All About Lettuce

Guide to Buying and Using Lettuce Greens

Fresh lettuce
SmitBruins / Twenty20

Nothing compares with truly fresh salad greens. If you think you wouldn't be able to tell the difference between a bag of pre-washed lettuce preserved with a blast of gas and a head of just-picked lettuce from a farmers market, try a side-by-side comparison. The delights of truly fresh lettuce are one of the greatest taste advantages of eating locally.

  • 01 of 05

    What Lettuce to Buy

    Salad Greens
    Red Leaf Lettuce. Molly Watson

    You can learn about specific varieties with this Guide to Lettuce Varieties, but remember that the best lettuce is whole-head or cutting lettuces that are harvested and sold as-is with as little processing as possible.

    If you're tempted by the "pre-washed" or "triple-washed" claims on bagged lettuce, know that a 2005 test done in Minnesota the lettuce variety with the least bacteria was the plain, unwashed head of lettuce. Bagged lettuce is often rinsed in a chlorine wash and handled by many people before being sealed. This 2010 test by Consumer Reports found levels of bacteria in "pre-washed" and "triple-washed" bagged lettuce that most of us would want to avoid.

  • 02 of 05

    When to Buy Lettuce

    Spring Salad Greens
    Baby Lettuces. Kodiak Greenwood/Getty Images

    Lettuce, in general, is a cool-weather crop that bolts and turns bitter when faced with harsh heat. We've become used to eating lettuce year-round because it can be cultivated somewhere all year, but local harvests are seasonal. Look for lettuce all-year-round in the most temperate regions, in spring and fall in warmer areas, and in late spring through summer in cooler climates. Tougher, pleasantly bitter chicories are available in the fall and early winter. See your regional season guide for specifics.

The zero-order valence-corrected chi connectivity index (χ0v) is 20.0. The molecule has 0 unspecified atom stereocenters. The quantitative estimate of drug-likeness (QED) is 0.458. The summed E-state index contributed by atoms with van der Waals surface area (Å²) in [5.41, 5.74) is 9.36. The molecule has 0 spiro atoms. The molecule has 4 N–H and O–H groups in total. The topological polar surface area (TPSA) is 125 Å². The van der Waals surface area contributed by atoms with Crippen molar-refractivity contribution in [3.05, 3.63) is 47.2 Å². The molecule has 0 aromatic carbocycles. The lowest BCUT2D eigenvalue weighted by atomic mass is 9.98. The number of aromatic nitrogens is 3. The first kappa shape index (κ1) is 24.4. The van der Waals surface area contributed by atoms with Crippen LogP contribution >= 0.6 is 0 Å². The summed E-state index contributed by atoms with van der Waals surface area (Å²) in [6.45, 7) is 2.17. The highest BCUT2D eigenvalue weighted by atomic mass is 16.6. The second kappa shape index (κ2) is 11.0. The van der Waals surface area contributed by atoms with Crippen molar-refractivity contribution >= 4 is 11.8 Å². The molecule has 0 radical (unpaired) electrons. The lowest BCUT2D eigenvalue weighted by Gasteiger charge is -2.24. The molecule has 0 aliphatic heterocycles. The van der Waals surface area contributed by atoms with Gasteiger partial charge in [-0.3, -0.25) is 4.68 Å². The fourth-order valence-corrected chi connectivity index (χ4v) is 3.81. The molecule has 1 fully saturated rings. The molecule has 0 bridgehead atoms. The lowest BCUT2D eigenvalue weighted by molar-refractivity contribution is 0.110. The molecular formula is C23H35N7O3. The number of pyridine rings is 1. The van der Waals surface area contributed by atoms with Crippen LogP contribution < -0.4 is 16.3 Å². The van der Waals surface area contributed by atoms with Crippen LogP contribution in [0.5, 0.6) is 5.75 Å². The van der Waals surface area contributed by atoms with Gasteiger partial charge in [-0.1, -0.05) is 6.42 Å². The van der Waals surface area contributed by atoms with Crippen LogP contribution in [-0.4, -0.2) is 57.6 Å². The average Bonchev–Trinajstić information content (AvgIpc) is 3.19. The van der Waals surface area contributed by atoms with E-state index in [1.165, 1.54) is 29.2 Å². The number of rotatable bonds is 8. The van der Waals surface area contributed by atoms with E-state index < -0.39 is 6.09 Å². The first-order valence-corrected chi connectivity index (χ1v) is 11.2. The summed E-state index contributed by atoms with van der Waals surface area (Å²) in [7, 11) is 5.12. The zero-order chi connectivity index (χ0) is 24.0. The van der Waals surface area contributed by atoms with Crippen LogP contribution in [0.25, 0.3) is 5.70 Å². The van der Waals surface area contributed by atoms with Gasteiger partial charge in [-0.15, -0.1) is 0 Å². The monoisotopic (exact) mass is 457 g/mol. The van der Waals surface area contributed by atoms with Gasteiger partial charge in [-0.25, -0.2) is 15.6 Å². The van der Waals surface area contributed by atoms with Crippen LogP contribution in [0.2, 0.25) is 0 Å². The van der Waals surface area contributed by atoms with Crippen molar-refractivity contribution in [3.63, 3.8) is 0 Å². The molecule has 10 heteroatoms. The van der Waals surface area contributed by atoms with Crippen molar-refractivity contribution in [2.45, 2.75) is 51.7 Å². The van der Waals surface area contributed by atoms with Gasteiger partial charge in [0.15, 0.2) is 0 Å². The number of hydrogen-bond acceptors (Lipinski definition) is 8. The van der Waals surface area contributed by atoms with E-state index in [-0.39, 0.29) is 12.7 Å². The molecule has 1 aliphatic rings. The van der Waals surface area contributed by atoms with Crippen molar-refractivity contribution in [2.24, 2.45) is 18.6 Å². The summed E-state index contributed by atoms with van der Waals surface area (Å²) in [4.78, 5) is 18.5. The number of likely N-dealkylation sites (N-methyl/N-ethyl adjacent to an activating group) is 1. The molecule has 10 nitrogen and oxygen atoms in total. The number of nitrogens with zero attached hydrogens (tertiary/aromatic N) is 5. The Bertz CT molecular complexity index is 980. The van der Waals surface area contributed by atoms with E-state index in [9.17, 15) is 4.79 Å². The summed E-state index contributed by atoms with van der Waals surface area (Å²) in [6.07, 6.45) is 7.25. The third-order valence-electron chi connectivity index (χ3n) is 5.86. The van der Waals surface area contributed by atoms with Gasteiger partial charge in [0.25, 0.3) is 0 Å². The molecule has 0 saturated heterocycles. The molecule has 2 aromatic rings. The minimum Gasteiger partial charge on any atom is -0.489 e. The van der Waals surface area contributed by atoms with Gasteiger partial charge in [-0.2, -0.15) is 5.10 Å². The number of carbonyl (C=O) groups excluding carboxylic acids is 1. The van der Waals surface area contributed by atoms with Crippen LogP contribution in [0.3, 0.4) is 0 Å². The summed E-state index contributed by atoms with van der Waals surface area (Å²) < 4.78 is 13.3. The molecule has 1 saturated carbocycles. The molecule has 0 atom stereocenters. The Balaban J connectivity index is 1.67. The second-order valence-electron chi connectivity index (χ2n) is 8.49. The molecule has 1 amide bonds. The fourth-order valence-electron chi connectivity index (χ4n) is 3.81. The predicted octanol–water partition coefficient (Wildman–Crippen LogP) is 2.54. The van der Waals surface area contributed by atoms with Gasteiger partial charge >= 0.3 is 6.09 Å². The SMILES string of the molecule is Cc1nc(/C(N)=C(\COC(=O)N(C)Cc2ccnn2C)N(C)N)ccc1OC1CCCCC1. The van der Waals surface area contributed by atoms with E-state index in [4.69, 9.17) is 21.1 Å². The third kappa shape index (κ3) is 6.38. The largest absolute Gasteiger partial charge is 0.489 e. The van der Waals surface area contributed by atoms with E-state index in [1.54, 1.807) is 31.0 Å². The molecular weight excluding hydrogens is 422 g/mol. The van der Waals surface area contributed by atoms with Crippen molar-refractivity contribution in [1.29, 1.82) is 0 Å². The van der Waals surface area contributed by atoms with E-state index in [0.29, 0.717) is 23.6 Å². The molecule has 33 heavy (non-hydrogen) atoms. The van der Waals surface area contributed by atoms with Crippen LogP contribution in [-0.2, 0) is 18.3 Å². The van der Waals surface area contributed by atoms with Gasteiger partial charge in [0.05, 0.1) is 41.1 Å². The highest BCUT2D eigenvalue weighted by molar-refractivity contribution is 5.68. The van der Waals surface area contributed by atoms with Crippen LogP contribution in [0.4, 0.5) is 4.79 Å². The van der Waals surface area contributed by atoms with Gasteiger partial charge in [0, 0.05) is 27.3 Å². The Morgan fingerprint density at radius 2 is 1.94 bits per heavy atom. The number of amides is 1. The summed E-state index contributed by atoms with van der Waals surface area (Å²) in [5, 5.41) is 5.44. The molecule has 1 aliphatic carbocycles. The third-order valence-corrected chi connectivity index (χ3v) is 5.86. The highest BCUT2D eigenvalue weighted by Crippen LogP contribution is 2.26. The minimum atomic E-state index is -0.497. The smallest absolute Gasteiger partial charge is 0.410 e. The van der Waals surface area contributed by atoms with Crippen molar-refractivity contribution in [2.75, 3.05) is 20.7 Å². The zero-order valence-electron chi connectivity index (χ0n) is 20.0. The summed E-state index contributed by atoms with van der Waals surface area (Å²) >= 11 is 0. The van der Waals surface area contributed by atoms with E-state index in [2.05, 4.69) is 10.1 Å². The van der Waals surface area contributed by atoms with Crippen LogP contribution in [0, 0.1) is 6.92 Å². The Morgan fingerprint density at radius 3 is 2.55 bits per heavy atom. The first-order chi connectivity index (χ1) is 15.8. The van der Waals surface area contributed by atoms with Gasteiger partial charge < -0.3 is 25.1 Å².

• 03 of 05

    What to Look For

    Little Gem Lettuce. Photo © Molly Watson

    You want lettuce picked as recently as possible. Look for clean, fresh looking cut ends. You don't want anything that looks rusty, dried-out, or wilted. Crisp, bright-looking leaves are good too. Remember, though, that some spotting or holes are common, especially in crops raised without sprays. Ask the grower if you have any questions about how the lettuce looks.

  • 04 of 05

    How to Store Lettuce

    Lettuce Leaves
    Drying Lettuce. Molly Watson

    As soon as possible after you bring lettuce home, thoroughly clean and dry it. Roll the leaves in several layers of paper towels or a clean kitchen towel, seal in a plastic bag, and store in the hydrator ("crisper") of your refrigerator for up to 1 week. Lettuce stored this way stays crisp and wilt-free, since it is kept hydrated by the slightly moist towels, but basically dry by the towels soaking up excess moisture.

    Continue to 5 of 5 below.
  • 05 of 05

    How to Use Lettuce

    Simple Lettuce Salad
    Tossed Green Salad. Photo © American Images Inc/Getty Images

    Ages ago, lettuce was always cooked - mainly into soups. Now, of course, "lettuce" is almost synonymous with "salad" and the vast majority of lettuce grown and sold is eaten raw, tossed in salads or as the bed of another salad.

    Sounds simple enough, right? Well, maybe. There is an art to making a great salad: Use fresh greens, make a great dressing, toss them lightly but thoroughly.